Policy Brief No.11: Famine and the Future of Food Security in North Korea
by Christine Ahn
Food First/Institute for Food and Development Policy
The food shortage in North Korea that evolved into a famine in the mid-1990s and persists today was the outcome of multiple factors, including agricultural policy, weather, politics, and economics. As many as 10 percent of the population perished in the famine, and as the food crisis continues, over six million North Koreans continue to face hunger today.
This report attempts to show how North Korea’s agricultural and economic policies developed in response to a complex set of historical factors, including three previous periods of food shortage. These policies yielded more food in the short run, but their ultimate effect was lower productivity.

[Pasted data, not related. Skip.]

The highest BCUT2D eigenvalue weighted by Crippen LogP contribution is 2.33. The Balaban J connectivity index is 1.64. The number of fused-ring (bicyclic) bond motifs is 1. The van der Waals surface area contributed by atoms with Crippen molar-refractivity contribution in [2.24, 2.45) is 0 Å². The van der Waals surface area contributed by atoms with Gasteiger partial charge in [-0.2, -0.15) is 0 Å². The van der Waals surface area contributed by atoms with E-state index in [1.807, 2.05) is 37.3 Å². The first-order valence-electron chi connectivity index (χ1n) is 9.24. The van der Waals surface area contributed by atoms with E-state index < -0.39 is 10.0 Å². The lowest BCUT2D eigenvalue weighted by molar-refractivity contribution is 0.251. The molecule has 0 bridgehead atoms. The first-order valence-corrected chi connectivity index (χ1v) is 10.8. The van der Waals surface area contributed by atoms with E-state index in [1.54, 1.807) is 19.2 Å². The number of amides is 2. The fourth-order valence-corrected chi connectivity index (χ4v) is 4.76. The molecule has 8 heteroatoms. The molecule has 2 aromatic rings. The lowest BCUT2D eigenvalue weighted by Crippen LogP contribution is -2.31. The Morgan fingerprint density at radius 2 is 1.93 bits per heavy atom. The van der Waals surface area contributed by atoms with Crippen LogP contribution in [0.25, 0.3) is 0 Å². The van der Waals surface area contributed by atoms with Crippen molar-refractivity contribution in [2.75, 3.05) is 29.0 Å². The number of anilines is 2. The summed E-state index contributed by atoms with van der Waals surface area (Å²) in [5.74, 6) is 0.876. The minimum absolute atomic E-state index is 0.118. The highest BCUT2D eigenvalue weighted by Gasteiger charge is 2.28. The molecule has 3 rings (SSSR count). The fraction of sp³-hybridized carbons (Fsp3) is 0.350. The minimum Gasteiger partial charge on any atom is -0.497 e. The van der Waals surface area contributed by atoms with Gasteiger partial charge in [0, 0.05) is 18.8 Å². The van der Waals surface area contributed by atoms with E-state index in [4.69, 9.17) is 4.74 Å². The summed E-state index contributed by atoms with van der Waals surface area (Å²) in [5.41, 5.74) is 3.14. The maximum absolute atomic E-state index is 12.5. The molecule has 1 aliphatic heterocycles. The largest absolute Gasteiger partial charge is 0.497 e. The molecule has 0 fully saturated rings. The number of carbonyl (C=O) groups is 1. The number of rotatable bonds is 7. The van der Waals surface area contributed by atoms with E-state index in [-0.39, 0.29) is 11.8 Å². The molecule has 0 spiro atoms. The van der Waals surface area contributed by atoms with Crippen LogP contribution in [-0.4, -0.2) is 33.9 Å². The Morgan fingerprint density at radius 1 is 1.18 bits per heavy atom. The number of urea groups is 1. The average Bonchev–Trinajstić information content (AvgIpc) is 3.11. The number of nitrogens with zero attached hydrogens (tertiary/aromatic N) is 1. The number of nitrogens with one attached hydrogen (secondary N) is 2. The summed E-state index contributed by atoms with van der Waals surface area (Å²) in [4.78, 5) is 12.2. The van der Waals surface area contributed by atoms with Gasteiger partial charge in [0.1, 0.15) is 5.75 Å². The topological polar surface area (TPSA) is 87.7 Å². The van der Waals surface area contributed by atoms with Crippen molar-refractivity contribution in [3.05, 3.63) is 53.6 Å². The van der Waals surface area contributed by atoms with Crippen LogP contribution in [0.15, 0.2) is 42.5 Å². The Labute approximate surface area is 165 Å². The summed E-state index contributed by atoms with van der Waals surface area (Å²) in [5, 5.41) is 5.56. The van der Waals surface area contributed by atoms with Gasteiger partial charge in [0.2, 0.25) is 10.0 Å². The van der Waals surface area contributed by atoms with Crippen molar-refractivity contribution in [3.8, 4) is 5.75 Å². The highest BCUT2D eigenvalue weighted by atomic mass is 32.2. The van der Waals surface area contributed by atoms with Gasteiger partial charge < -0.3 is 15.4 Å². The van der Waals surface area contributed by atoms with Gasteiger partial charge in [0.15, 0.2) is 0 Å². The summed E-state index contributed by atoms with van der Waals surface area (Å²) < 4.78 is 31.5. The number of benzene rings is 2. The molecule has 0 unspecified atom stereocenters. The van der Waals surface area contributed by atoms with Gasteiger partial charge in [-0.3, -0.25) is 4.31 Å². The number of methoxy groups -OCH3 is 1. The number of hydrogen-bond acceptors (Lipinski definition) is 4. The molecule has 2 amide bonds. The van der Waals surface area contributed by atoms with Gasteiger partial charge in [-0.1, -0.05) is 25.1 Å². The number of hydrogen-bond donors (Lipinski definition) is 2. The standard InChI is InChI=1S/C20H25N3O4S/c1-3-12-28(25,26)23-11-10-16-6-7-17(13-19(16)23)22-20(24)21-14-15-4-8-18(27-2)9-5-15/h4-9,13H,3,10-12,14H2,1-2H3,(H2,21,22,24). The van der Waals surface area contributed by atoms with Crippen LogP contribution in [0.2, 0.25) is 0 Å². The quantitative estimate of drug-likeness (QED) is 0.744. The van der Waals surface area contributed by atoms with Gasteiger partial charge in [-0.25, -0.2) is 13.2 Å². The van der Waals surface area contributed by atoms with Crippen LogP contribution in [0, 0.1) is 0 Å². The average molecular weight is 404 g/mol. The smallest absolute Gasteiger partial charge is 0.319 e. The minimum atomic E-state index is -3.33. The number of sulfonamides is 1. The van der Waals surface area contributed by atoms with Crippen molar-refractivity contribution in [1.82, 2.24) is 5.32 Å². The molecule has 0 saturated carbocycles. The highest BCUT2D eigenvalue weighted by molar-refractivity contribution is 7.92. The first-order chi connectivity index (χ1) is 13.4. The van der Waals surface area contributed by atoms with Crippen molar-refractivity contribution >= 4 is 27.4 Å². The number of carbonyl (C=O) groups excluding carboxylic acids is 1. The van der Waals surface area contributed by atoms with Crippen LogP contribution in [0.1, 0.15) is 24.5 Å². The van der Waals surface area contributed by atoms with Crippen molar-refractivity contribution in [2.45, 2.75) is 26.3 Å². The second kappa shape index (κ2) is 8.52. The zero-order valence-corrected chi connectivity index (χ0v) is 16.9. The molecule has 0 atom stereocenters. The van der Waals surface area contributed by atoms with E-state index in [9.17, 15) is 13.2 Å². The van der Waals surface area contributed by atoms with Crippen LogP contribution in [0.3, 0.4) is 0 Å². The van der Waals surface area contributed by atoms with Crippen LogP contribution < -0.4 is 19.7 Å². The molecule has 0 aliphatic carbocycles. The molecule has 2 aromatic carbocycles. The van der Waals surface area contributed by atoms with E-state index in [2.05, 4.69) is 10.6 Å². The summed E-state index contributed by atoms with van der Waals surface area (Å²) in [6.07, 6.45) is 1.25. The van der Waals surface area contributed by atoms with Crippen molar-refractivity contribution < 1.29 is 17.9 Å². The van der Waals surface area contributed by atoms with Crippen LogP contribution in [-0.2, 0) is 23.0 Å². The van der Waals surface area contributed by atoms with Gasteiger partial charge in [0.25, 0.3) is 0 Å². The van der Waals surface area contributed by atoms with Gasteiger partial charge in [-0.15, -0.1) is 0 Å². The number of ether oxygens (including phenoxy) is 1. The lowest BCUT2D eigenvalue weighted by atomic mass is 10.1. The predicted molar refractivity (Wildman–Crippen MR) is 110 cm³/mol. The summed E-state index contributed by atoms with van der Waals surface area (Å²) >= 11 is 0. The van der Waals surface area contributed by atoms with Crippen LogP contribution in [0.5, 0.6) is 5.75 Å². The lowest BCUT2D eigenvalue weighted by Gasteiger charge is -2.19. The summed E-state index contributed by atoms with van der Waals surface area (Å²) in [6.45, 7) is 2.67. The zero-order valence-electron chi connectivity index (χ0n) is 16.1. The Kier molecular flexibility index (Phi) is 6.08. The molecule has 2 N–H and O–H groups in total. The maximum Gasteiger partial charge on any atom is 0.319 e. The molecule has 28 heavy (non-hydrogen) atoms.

North Korean policy has long prioritized feeding all North Koreans; it has also sought to make the country food self-sufficient. For decades, North Korea was able to ensure that everyone had an adequate diet and access to basic goods and public services, such as education and health care. This was in spite of the fact that only 14 percent of North Korea’s predominantly mountainous land is arable.
This report aims to help foreigners understand North Korea’s insistence on food self-sufficiency by outlining North Korea’s history and exploring the causes of its recent famine and the deep roots of its self-sufficiency or juche ideology. This report also assesses the current food situation in North Korea and explores three possible paths for North Korea to achieve greater food self-sufficiency: moving to a more sustainable model of agriculture; expanding trade via elimination of U.S. sanctions; and/or reunification with South Korea. Ultimately, this report calls on the international community to help North Koreans achieve true food security, not isolate, vilify, strong-arm, or exploit them.
Download the full report.